Tuesday, July 29, 2008


I am participating in and helping to organize a very large and comprehensive Women's Health Event that will take place at Banner Desert Medical Center. There will be a panel of speakers on all topics related to women's health: Me (the urologist), several gynecologists, and a general surgeon. Some of the topics will be:

Breast health
Ovarian cysts
Heavy bleeding
Pelvic pain
Urinary Incontinence
Pelvic Organ Prolapse

Cost: $5. It is free for Spirit of Women members. It will take place from 9am to 12pm. Refreshements will be served and it is sponsored by many industry supporters. It is a phyisican-organized (not industry) event.

Banner Desert Medical Center is located in Mesa at Southern Ave and Dobson Rd. Take the Southern Ave exit from the 101 highway and go east 1 mile.

Call ahead for seating reservations: 602-230-2273

See you there!

Saturday, July 12, 2008

"You're Injecting It Where???"

What happens if a woman has Stress Incontinence and cannot have a sling done? Perhaps there is a history of radiation, multiple failed prior operations, or of the bladder contraction is too weak as noted on urodynamics, then there is another choice.

By the time they come to see me, most female patients want something done about their stress incontinence, since it's bothersome enough to be inhibiting life or lifestyle. Slings are quite minimally invasive with a high success rate and short recivery time, but if they are not indicated. . .

Placing an injection of a bulking material into the urethra is another valid treatment for stres incontinence. Think of it like bulking up someone's facial lips with collagen: they become fuller. So too, the urethra. The product that has been around the longest is Collagen, but it suffers the same fate in the urethra as the lips: the body reabsorbs it rather quickly, usually within 3-6 months, where less than 20% of patients still notice any improvement by 12 months.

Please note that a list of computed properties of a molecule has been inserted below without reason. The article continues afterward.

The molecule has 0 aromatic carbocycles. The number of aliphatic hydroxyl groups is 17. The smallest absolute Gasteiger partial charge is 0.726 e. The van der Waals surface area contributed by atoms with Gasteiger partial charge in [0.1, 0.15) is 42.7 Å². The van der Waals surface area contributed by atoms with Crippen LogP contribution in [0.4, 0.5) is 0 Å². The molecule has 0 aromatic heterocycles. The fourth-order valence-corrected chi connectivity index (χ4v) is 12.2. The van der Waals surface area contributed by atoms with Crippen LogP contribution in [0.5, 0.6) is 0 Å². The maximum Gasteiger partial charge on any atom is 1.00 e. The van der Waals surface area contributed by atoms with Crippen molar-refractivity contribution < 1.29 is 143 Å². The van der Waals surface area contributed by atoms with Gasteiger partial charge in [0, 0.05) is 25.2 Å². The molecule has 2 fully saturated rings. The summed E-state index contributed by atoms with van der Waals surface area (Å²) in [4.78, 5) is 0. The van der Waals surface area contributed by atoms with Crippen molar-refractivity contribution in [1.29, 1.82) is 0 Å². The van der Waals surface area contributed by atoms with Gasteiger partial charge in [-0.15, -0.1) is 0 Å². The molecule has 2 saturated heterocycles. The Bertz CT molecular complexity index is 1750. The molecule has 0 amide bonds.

Because it is painful, injections are performed under anesthesia. No incisions are made. A cystoscope is placed into the urethra and thorugh a long but ver small needle, the material is injected under the urthral lining.

This is the before image of a female urethra looking through a scope.

This the after image once the collagen is injected under the urethral lining causing it bulk up and occlude the opening.
Other various materials have been designed inorder to improve on the durability of collagen. The ideal agent is biocompatible, cost effective, is not rejected by the body or migrates within the body, is minimally invasive and of course effective.
Durasphere is gel carrier with carbon beads that is injected. Overall effectiveness is not much better. Once injected, the gel is reabsorbed so that bulking volume is lost, and the carbon beads can, though rarely, migrate.
Another agent, Coaptite, is a gel based material, composed of microscopic spherical particles made of calcium hydroxylapatite. It has the consistency of toothpaste and is injected the same way.
At twelve months, about 80% of women are either still dry or "much improved", and fails in about 10%.
The procedure usually takes about 15-20 minutes and its out-patient. Usually between only 2-4 cc of material is needed to acheive an effect. The effect is noted right away.
Most women will experience a little blood in the urine for about 24hrs. Buring with urination is also common for 24hrs. Infection and urinary retention are possible but uncommon.
I have used all three agents and have found the best success with Coaptite. Even in patients with NO bladder contraction on urodynamics, I have had NO patients with prolonged urinary retention (>1week), who have had to self-catheterize themselves after urinating to ensure adequate bladder emptying. I have patients who are more than 2 years out from injection with durable results.
It is not superior to sling in treating Stress Incontinence but it is a nice alternative. One other interesting thing about it is that the procedure can be repeated if incontinence recurs.